coaledsweat wrote:I wouldn't say they are popular, especially with the neighbors. They aren't very efficient and consume a lot more than they are worth. If you have troubles, your going to be out there freezing too. A homes heat source should be in it, the losses will heat your house, not the neighborhood. They are also pretty expensive for what you wind up with if you ask me.
How about this idea.
I saw it years ago in the Upper Peninsula of Michigan. It was designed to burn wood pallets, but I think the concept could be easily modified to burn coal.
This gentleman's "outdoor boiler" was the size of a small shed - about 8'w x 8'h x 10'd as I recall. As I said, his version was designed to burn pallets (which the owner had plentiful free access to from his workplace) so it had a large firebox (3-4"w x 5'h x 8'd), and the firebox was surrounded (encased) by 18" to 24" of sand. Copper water pipes ran through the sand. The purpose of the sand was to trap and hold heat. The water tubes absorbed the heat from the sand and brought it into the house, similar to the standard outside boiler. But the owner told me that he would fire the thing once a day, usually when he got home from work with about 8-10 pallets in the back of his pickup. He wouldn't bust them down or anything, he pushed them in whole (hence the need for the large firebox), sprayed a little bit of diesel fuel on the ends of a couple of them to light them, and then closed it up and walked away. The fire would burn hot for an hour or two and go out, but the sand absorbed enough heat to last the whole night and the next day until he fired it again. I know there was some baffling in the firebox with some dampers to allow a direct draft/vent when you first lit the fire. Once it was established, you closed the dampers and the smoke/exhaust had to travel through the baffles which allowed for more heat to be absorbed. I remember that the owner said he had some issues with creosote build-up in the chimney because the smoke was relatively cool by the time it reached the chimney - he said that he just kept the dampers open once a month and let a good chimney fire burn it out.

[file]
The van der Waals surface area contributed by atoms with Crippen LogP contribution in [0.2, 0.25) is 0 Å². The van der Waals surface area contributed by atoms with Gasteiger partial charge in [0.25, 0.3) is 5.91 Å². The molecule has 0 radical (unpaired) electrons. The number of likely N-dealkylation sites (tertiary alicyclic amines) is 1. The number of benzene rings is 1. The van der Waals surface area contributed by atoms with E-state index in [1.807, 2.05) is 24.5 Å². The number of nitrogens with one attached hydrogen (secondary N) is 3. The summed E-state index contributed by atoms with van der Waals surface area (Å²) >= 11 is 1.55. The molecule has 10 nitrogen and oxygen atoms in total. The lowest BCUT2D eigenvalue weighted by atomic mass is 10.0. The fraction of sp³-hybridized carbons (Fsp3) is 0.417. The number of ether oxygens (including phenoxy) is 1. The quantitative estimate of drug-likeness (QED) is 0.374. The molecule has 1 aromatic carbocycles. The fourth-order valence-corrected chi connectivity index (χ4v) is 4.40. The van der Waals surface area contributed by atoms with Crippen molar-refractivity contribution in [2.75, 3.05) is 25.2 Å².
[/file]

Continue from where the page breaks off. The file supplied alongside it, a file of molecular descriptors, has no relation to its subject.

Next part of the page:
Now I was thinking that if I burned coal instead of pallets, I could build something similar, but not as big.
I wish that I could remember where I saw this boiler. But alas... it was years ago when I was in college, and all I can remember is that it was in the U.P. somewhere along the Lake Superior shoreline! (Dang Sometimers' Disease...
) Hmm... seems like there was 2 seperate water loops - one that was in direct contact with the firebox and distributed the heat more completely through the sand, and the second that brought the heat into the house.